- Gakko II (1996)
- Jungle Emperor Leo (1997)
- Sennen no Koi Story of Genji (2001)
- Tokyo Disney Sea Aquasphere Theme Music (2002)
- The Twilight Samurai (2002)
- The Hidden Blade (2004)
- Black Jack: The Two Doctors of Darkness (2005)
- Love and Honor (2006)
- Kabei: Our Mother (2008)
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- "Isao Tomita". Billboard. Retrieved 2011-05-28.
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- Tomita at AllMusic. Retrieved 2011-06-04.
- "Snowflakes Are Dancing". Billboard. Retrieved 2011-05-28.
- Thom Holmes (2008), Electronic and experimental music: technology, music, and culture (3rd ed.), Taylor & Francis, p. 214, ISBN 0-415-95781-8, retrieved 2011-05-28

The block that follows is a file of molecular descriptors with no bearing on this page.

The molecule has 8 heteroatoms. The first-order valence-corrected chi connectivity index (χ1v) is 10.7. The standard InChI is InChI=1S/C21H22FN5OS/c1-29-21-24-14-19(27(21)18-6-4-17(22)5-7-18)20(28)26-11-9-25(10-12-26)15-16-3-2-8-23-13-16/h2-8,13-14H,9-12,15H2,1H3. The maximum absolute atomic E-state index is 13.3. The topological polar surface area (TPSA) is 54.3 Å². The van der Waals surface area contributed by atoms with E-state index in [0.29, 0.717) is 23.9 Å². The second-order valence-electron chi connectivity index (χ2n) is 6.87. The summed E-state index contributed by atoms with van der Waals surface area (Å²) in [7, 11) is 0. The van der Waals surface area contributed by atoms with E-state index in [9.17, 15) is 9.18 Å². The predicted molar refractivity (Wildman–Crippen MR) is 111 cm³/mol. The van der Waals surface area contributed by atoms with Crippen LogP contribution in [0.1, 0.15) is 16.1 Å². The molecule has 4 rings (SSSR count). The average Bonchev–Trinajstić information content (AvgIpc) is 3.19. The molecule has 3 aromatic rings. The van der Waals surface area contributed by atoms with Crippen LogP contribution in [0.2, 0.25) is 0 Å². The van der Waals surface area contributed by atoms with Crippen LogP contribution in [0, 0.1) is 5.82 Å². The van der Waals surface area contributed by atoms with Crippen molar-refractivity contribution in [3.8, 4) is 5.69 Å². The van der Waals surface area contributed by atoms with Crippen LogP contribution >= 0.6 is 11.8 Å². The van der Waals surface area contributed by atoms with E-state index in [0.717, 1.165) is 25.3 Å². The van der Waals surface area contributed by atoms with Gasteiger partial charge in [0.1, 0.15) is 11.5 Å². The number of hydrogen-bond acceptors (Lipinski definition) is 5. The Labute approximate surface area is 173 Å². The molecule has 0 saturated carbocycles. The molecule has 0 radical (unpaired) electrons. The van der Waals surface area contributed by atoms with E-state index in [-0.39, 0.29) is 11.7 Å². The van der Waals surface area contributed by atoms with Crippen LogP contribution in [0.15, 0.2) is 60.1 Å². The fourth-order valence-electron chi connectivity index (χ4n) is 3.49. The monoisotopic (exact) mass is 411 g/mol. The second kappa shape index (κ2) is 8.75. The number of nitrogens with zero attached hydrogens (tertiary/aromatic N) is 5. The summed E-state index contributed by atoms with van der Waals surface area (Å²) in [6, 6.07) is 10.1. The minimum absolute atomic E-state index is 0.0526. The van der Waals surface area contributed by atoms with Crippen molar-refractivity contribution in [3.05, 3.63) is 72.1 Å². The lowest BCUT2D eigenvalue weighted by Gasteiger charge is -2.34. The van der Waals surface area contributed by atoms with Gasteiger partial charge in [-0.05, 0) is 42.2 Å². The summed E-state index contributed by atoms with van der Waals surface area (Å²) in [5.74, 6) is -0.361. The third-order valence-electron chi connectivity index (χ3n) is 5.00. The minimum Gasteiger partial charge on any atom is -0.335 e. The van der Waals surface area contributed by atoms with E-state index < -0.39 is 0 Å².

- Jonathan Clements, Helen McCarthy. The Anime Encyclopedia, Revised & Expanded Edition: A Guide to Japanese Animation Since 1917. — Berkeley, California: Stone Bridge Press, 2006. — P. 253. — ISBN 978-1-933330-10-5
- Musician, player and listener, Issue 8, Amordian Press, 1977, p. 40, retrieved 2011-05-28
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- Intro for Planeta Imaginario